Studio: Sony Pictures
Release date: August 20th, 2019
Reviewed by: Brett Gallman (@brettgallman)
Sometimes, Iíll see a movie and feel dismissive of it, only to find that I really canít completely dismiss it. Something about it lingers in my brain, forcing me to reconsider if maybe I got something wrong, especially when I find myself wanting to watch it again. So it is with Brightburn, a movie I thought had a clever hookóďwhat if Superman became evil?Ēóbut not much beyond that. Per my original review back in April, I felt like it missed an opportunity to be truly subversive and just settled for pandering towards the edgelord implications of the logline. Brightburn is basically a wicked splatter movie but not much else.
But so what, right? To be fair (or at least more fair than I was a few months ago) to Brightburn, there are hundreds of movies I have embraced for simply being wicked splatter movies and not much else. Hell, Iím probably not sitting here writing about horror movies in my spare time if not for those movies. As such, Iíd like to issue a formal, semi-apology to Brightburn for critiquing what it wasnít instead of engaging it more on its own terms. Iím still not prepared to say Iíve done a complete 180 on it or anything, but I will say itís pretty solid once you approach it as a souped-up slasher movie.
Of course, thereís the faintest sense that Brightburn is aspiring to be a little more beyond that. Itís also your typical evil kid movieóexcept, of course, the evil kid here is a super-powered alien from another planet whose mothership begins sending him subliminal signals as he hits puberty. Poor Brandon Breyerís (Jackson A. Dunn) parents (Elizabeth Banks & David Denman) are caught completely unaware by their adopted sonís sudden moodiness. And unlike most parents who didnít pluck their child out of a crashed alien spacecraft in their backyard, they canít just blame the hormones. Theyíre just stuck in an actual horror movie, not just the metaphorical horror movie that are adolescent teen boys.
And, again, I suppose thatís fine: Brightburn is perfectly content with being a splatter movie first and foremost, while the emotional, human aspects of the story linger about the edges, appearing more out of courtesy than as the filmís driving force. Yes, Banks is given a little bit to do as a mother coming to grips with the most horrifying realization imaginable about her child, but the movie barely feigns interest in it because itís much more interested in wringing as much carnage as it can out of its premise. It makes for an emptier movie, to be sure, and itís fair to criticize Brightburn on these grounds because it seemingly wants to be more at times.
Look no further than the climax, when Brandon insists to his mother that he wants to be good, an internal conflict thatís barely glimpsed anywhere else in the movie. Thereís a version of Brightburn where this beat hits like a motherfucker because the script genuinely invests in the emotional trauma of Brandon and his parents; this version, however, rings a little hollow in this regard, especially since it canít wait to rush to its glib, ďkewlĒ mid-credits sequence to set up a sequel that I would both watch in a heartbeat, even if I think it would likely be a wildly different movie from Brightburn.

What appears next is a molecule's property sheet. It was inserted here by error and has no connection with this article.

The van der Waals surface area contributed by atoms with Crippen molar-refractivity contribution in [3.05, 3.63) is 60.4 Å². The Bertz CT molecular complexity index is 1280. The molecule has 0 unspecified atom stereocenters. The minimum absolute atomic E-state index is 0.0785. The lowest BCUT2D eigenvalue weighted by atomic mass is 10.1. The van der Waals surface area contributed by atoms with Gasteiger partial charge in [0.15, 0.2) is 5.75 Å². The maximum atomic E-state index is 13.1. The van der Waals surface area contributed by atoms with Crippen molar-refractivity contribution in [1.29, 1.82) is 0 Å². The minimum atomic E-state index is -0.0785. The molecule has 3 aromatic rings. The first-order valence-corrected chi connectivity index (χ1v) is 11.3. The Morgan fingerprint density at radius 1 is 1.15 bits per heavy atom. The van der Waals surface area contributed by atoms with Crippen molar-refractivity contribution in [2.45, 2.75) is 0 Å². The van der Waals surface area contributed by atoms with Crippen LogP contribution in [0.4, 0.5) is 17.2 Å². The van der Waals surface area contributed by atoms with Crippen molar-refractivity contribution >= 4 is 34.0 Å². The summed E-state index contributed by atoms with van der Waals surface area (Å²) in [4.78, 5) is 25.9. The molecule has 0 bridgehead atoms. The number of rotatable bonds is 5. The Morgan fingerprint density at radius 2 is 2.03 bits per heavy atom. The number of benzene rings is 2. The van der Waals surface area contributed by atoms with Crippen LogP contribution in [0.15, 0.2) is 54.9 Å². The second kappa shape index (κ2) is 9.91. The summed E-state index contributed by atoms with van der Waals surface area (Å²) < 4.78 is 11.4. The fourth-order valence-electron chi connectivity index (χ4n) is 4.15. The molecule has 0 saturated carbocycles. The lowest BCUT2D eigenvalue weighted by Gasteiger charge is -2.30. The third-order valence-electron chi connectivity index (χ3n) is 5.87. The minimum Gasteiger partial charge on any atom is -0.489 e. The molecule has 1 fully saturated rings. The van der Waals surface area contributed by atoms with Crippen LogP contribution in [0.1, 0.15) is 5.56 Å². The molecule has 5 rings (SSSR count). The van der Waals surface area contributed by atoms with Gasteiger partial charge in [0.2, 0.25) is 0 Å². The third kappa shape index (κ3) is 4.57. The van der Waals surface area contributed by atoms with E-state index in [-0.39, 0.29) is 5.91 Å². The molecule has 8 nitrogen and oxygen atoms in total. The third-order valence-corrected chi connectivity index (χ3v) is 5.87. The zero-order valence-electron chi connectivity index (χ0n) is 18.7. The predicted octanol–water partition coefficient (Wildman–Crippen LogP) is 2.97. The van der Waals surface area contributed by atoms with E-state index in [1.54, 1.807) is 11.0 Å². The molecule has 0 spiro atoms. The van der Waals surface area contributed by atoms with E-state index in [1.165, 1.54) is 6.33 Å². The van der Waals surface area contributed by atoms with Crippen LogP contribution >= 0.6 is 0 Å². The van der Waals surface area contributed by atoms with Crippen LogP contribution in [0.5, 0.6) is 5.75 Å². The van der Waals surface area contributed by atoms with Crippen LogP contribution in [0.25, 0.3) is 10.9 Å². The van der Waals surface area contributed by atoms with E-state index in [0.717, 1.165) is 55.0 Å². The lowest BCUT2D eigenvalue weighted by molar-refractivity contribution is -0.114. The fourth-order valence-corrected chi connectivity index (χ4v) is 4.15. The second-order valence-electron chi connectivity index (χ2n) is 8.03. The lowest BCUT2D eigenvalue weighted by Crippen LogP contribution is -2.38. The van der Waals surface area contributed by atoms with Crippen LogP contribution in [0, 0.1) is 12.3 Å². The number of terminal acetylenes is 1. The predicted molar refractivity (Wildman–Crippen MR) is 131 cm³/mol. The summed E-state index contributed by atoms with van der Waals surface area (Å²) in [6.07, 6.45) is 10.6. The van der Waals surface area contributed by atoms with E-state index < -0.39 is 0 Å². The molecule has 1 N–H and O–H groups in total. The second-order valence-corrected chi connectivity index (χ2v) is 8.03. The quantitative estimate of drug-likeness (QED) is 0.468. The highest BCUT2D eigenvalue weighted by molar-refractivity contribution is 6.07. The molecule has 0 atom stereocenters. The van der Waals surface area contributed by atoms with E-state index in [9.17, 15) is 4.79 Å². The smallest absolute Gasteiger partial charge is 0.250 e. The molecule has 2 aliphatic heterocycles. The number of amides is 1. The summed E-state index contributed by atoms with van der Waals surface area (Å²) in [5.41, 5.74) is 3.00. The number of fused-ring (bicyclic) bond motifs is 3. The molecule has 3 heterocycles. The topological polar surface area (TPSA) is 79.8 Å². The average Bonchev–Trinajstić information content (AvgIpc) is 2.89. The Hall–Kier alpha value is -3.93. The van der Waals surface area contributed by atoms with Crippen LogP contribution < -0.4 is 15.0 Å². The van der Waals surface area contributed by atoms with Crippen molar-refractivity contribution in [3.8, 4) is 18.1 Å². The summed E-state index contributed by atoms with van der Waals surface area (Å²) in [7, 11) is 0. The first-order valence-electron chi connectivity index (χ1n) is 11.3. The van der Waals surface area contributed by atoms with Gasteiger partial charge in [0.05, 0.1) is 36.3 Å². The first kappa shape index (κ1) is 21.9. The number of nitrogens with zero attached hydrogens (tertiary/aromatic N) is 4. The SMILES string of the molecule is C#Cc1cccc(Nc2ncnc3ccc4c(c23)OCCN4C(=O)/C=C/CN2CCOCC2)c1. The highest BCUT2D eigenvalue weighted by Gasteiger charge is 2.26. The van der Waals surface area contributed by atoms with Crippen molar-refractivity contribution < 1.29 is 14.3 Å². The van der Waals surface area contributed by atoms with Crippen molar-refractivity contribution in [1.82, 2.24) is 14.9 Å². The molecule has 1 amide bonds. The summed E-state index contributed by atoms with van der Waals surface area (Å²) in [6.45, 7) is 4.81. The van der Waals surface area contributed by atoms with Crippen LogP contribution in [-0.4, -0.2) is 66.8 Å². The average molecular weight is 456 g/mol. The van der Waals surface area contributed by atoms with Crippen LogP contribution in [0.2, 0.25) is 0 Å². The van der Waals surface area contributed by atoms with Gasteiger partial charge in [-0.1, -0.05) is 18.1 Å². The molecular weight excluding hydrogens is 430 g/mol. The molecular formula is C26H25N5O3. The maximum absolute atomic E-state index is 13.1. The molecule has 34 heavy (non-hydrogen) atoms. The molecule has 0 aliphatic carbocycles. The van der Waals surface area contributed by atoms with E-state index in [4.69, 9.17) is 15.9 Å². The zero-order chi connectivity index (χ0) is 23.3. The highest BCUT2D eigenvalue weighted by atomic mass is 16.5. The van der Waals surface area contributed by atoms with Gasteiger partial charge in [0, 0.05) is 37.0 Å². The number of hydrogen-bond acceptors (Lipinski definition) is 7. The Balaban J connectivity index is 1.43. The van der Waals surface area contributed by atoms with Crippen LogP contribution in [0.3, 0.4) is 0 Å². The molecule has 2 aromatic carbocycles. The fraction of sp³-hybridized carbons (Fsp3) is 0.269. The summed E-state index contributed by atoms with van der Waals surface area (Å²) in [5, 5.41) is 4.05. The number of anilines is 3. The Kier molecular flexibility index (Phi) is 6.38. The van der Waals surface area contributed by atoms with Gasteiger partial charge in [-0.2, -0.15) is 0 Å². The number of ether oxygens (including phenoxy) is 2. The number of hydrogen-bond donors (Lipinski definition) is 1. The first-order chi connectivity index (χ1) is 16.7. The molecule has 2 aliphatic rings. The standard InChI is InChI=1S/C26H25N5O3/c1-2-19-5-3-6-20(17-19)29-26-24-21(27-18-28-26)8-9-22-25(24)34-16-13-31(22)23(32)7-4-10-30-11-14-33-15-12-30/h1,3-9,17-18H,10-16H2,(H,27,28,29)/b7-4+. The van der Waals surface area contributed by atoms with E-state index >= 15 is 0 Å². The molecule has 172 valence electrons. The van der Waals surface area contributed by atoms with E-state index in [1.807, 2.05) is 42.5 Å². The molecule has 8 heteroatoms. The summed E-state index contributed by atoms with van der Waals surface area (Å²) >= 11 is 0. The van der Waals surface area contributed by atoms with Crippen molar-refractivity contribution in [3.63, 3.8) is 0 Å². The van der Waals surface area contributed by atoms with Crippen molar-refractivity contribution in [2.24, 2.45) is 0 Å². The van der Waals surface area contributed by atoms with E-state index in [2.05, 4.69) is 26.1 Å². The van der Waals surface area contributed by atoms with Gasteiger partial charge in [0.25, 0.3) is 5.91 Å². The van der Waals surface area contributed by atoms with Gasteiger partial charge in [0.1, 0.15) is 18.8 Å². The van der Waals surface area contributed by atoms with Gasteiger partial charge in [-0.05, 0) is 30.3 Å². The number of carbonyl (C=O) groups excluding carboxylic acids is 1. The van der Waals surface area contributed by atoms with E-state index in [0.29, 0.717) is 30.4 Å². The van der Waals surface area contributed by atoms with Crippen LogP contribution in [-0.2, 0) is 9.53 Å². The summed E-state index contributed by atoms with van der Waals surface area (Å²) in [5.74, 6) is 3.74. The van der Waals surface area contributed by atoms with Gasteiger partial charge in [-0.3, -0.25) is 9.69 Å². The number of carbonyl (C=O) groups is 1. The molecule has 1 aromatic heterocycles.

But itís also in a rush to indulge the splatter movie potential of this premise, which Iíll obviously forgive, especially since itís pretty exceptional in this regard. Brightburn is downright nasty and features some gags involving punctured eyeballs and shattered jaws that are sure to become the filmís calling card. Kudos to everyone involved (including Sony) for not pulling any punches here: Iím sure a PG-13 version of Brightburn would have been more profitable at the box office, but Iím also sure itíd be much less interesting if it couldnít show off Brandonís mangled victims. Brightburn confirms an old adage in this genre: if nothing else, always have some disembodied corpses at your disposal for some cheap shocks.
Is that enough to earn a complete pass for Brightburn? No, not at allóin fact, I still feel like this film was uniquely positioned to provide more commentary other than ďwhat if Superman but eeeevil?Ē However, I must also concede that not every movie aspires to those kind of heights, and thatís okay. As Claire Holland put it in her conversation with Jon Abrams over at Daily Grindhouse, Brightburn is a throwback to popcorn horror movies that operates like a ďpure slasher, focused entirely on being scary and fun.Ē Considering this website has a section explicitly dedicated to such fare, I find it hard to argue with this logic. Maybe Brightburn isnít out here tackling the big questions; it is, however, fully prepared to slather buckets of blood right over those questions and pretend they donít even exist.
Following its theatrical release, Brightburn has bows on home video with a nice if not unremarkable Blu-ray release. The presentation is what you expect for a new release on this format: the picture is crisp, and this is the rare slasher movie that will give your surround system a nice workout. Extras are a little sparse: outside of a commentary with director David Yarovesky, DP Michael Dallatorre and costume designer Autumn Steed Yarovesky, thereís not a whole lot. The three featurettes are only about 12 minutes of standard EPK fluff with the cast and crew, including producer James Gunn who shows up for a quick (read: literally a minute long) vignette. Itís fine, but not exactly revelatory. In that respect, itís very much in keeping with Brightburn itself, which is a no-frills splatter movie once you move past its unique hook and realize itís really a movie where Clark Kent basically becomes Michael Myers instead of Superman. Maybe it doesn't reach its full potential, but, then again, neither have I, so who am I to judge?
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